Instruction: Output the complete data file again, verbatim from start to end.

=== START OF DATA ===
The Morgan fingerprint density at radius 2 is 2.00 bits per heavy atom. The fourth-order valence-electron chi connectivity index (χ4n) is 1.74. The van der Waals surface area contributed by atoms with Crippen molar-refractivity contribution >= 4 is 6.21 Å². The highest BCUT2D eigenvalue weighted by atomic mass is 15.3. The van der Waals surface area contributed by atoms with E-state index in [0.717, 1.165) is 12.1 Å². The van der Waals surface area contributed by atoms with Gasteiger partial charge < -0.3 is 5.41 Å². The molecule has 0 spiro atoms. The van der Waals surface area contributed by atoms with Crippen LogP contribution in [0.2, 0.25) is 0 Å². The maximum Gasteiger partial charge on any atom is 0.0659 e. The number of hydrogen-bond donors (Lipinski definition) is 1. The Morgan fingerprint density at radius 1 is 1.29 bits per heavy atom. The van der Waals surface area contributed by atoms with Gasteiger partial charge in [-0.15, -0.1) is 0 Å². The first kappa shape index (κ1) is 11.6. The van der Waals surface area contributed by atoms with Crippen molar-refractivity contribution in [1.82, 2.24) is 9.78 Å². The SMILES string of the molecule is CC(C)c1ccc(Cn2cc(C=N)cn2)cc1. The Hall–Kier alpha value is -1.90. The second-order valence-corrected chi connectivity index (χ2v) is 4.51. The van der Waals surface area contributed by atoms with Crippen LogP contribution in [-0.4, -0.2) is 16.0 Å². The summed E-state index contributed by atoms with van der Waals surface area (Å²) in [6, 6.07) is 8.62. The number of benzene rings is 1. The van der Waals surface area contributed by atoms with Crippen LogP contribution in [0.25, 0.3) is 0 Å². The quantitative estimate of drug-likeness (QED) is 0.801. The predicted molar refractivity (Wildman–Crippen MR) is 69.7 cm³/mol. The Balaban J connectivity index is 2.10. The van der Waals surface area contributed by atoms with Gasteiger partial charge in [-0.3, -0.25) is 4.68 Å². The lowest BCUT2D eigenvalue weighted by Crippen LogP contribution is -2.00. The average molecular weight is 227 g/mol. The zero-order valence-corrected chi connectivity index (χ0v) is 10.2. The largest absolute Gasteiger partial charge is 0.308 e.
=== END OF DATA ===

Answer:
The Morgan fingerprint density at radius 2 is 2.00 bits per heavy atom. The fourth-order valence-electron chi connectivity index (χ4n) is 1.74. The van der Waals surface area contributed by atoms with Crippen molar-refractivity contribution >= 4 is 6.21 Å². The highest BCUT2D eigenvalue weighted by atomic mass is 15.3. The van der Waals surface area contributed by atoms with E-state index in [0.717, 1.165) is 12.1 Å². The van der Waals surface area contributed by atoms with Gasteiger partial charge < -0.3 is 5.41 Å². The molecule has 0 spiro atoms. The van der Waals surface area contributed by atoms with Crippen LogP contribution in [0.2, 0.25) is 0 Å². The maximum Gasteiger partial charge on any atom is 0.0659 e. The number of hydrogen-bond donors (Lipinski definition) is 1. The Morgan fingerprint density at radius 1 is 1.29 bits per heavy atom. The van der Waals surface area contributed by atoms with Gasteiger partial charge in [-0.15, -0.1) is 0 Å². The first kappa shape index (κ1) is 11.6. The van der Waals surface area contributed by atoms with Crippen molar-refractivity contribution in [1.82, 2.24) is 9.78 Å². The SMILES string of the molecule is CC(C)c1ccc(Cn2cc(C=N)cn2)cc1. The Hall–Kier alpha value is -1.90. The second-order valence-corrected chi connectivity index (χ2v) is 4.51. The van der Waals surface area contributed by atoms with Crippen LogP contribution in [-0.4, -0.2) is 16.0 Å². The summed E-state index contributed by atoms with van der Waals surface area (Å²) in [6, 6.07) is 8.62. The number of benzene rings is 1. The van der Waals surface area contributed by atoms with Crippen LogP contribution in [0.25, 0.3) is 0 Å². The quantitative estimate of drug-likeness (QED) is 0.801. The predicted molar refractivity (Wildman–Crippen MR) is 69.7 cm³/mol. The Balaban J connectivity index is 2.10. The van der Waals surface area contributed by atoms with Gasteiger partial charge in [-0.3, -0.25) is 4.68 Å². The lowest BCUT2D eigenvalue weighted by Crippen LogP contribution is -2.00. The average molecular weight is 227 g/mol. The zero-order valence-corrected chi connectivity index (χ0v) is 10.2. The largest absolute Gasteiger partial charge is 0.308 e.